Writing good documentation (part 1). Jacob explains some of the philosophy behind Django’s documentation. Topical guides are particularly interesting—many projects skip them (leaving books to fill the gap) but they fill an essential gap between tutorials and low-level reference documentation. # 11th November 2009, 7:13 am

A history of Python packaging. A comprehensive history by Martijn Faassen, who argues that the existing set of tools tools works fine and has been working fine for several years. # 10th November 2009, 8:48 pm

Fabric 0.9.0. A Python-based SSH automation and deployment tool. Released today, 0.9.0 is finally the official “stable” release—which is good, as it breaks API compatibility with previous versions and caused me all sorts of confusion when I tried to learn Fabric recently. # 9th November 2009, 2:02 pm

Django-Jython 1.0.0 released! Now with database backends for PostgreSQL, Oracle and MySQL. The next release (planned for next month) should provide full compatibility with Django 1.1—the current release has 1.1 support for PostgreSQL but only 1.0 support for the other two databases. # 9th November 2009, 1:53 pm

Python in the Scientific World. Python continues to make strides in the scientific world—and the Hubble Space Telescope team have been using it for 10 years! # 6th November 2009, 11:04 am

Frank Wierzbicki: Leaving Sun. Frank performed miracles at Sun and before, helping bring the Jython project out of stasis and turning it in to an active, community maintained modern Python implementation. If you’re looking for an expert Python/Java/Dynamic languages guy you should snap him up. # 4th November 2009, 10:33 pm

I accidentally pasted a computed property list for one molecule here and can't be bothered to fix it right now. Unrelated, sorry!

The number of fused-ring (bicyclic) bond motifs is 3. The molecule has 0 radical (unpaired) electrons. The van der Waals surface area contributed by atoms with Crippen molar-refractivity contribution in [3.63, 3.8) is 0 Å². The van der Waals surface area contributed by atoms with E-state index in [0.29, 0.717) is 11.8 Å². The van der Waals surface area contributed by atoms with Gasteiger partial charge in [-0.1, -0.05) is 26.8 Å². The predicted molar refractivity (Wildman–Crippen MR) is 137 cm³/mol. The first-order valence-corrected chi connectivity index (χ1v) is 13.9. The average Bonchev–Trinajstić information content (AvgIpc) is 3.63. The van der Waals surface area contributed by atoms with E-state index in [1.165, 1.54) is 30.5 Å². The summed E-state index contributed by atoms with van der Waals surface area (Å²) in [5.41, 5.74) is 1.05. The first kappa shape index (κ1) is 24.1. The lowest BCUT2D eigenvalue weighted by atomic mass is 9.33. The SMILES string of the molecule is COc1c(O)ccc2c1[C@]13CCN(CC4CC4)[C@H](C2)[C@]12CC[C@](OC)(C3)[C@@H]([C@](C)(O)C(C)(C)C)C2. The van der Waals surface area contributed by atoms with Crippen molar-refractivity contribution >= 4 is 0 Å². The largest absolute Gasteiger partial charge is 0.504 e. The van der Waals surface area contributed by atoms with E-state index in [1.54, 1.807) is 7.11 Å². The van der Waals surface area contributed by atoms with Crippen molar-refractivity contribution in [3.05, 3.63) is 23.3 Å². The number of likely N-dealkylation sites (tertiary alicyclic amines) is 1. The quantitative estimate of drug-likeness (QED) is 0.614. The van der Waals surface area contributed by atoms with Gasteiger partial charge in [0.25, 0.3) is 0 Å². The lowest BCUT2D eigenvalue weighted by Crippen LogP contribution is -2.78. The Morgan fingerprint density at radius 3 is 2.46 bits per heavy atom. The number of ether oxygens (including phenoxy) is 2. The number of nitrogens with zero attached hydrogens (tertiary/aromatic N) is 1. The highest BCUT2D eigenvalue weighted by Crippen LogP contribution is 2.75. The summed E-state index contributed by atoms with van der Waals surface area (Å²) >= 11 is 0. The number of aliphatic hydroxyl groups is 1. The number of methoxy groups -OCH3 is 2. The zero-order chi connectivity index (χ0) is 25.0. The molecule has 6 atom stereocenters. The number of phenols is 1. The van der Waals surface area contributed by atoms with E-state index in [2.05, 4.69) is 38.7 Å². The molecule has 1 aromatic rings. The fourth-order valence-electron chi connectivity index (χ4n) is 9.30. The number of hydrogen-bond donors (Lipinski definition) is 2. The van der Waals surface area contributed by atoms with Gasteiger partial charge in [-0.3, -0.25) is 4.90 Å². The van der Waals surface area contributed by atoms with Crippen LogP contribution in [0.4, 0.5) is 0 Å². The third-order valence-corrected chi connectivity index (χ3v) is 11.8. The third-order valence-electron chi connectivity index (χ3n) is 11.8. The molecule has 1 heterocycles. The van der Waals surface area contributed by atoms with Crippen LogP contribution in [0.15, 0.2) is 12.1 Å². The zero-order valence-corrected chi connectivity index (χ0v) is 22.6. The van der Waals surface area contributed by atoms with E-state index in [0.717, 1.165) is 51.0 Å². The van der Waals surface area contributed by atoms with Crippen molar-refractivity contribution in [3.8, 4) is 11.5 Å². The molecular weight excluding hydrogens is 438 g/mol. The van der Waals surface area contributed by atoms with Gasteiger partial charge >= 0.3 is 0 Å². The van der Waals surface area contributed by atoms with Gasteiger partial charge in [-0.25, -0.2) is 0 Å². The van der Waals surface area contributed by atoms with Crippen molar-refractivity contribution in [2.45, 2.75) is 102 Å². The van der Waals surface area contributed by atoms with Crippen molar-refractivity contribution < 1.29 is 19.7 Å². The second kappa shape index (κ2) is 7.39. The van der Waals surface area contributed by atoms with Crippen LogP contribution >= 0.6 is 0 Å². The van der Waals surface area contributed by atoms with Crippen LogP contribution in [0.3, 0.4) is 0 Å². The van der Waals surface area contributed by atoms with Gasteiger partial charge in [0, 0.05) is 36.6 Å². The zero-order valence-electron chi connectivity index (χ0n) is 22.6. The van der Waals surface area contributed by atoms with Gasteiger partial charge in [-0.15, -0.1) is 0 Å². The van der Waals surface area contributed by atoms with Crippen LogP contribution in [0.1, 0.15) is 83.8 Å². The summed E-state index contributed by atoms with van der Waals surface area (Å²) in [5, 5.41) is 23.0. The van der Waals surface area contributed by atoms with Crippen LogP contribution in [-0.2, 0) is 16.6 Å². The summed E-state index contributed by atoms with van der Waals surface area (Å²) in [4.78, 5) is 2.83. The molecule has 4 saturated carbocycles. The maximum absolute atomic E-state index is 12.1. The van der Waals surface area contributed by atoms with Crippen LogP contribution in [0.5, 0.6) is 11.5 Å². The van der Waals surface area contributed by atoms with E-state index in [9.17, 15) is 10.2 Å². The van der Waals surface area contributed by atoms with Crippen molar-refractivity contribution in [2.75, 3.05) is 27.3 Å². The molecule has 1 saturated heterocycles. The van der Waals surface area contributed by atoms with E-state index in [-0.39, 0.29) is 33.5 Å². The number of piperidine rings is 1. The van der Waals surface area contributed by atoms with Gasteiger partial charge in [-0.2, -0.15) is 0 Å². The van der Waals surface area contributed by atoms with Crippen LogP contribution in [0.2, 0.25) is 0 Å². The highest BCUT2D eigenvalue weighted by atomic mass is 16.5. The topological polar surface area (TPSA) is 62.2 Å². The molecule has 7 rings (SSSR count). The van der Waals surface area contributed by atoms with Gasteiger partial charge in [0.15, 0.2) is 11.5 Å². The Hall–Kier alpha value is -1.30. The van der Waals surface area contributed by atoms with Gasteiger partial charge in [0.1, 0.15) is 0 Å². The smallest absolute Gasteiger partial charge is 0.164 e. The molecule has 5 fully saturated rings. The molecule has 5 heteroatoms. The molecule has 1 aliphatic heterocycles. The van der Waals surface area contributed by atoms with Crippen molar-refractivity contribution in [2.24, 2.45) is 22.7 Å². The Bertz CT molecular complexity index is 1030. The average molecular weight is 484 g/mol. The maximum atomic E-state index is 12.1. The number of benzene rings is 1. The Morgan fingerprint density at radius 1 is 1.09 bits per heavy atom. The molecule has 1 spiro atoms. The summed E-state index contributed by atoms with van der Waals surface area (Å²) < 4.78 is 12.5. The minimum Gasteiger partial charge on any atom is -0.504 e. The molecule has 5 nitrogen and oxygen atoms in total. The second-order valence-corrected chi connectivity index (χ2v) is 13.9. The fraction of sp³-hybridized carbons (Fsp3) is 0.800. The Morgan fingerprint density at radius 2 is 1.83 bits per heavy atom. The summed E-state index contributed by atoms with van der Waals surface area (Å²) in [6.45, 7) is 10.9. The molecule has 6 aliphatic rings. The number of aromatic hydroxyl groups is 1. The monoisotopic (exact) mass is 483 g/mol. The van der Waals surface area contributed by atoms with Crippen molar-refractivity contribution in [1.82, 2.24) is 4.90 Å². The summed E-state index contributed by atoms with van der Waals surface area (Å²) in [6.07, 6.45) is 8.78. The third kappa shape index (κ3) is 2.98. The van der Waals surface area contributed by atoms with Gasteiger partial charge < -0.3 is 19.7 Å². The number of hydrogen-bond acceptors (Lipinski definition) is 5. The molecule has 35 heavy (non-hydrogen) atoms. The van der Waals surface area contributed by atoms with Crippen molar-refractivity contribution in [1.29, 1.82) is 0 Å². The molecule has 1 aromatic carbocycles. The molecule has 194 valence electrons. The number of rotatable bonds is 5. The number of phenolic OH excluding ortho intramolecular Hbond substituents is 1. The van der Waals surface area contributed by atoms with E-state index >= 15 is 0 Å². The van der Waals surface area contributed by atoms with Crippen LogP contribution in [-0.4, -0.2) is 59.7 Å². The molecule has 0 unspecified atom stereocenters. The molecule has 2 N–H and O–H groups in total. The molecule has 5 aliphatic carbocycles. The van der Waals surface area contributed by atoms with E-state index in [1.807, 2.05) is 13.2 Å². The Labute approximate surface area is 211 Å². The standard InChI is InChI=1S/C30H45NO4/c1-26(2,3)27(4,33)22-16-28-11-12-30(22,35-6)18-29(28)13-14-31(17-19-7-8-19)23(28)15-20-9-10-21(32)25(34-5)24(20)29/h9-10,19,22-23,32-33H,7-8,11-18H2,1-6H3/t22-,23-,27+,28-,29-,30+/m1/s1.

Large Problems in Django, Mostly Solved: Search. Eric Holscher shows how Haystack uses a number of common Django patterns (object registration, pluggable backends, QuerySet-style chaining and class-based views) to great effect in creating a powerful search application for Django. Makes me wonder if more of those patterns should be promoted to first class concepts within Django. # 3rd November 2009, 10:42 am

Exploring Python (via) Notes from the introduction to Python presentation I gave today at Stack Overflow DevDays Amsterdam. # 2nd November 2009, 3:35 pm

pudb. A full-screen, curses console based visual debugger for Python, built using the urwid console UI library. # 1st November 2009, 12:09 pm

Django 1.2 planned features. The votes are in and the plan for Django 1.2 has taken shape—features are split in to high, medium and low priority. There’s some really exciting stuff in there—outside of the things I’ve already talked about, I’m particularly excited about multidb, Model.objects.raw(SQL), the smarter {% if %} tag and class-based generic views. # 26th October 2009, 10:38 am

Twisted inlineCallbacks and deferredGenerator. inlineCallbacks are a brilliant (but seemingly under-promoted) feature of Twisted which use the ability to return a value from a yield statement to make asynchronous callbacks look much more like regular sequential programming. # 25th October 2009, 11:30 pm

Why I like Redis

I’ve been getting a lot of useful work done with Redis recently.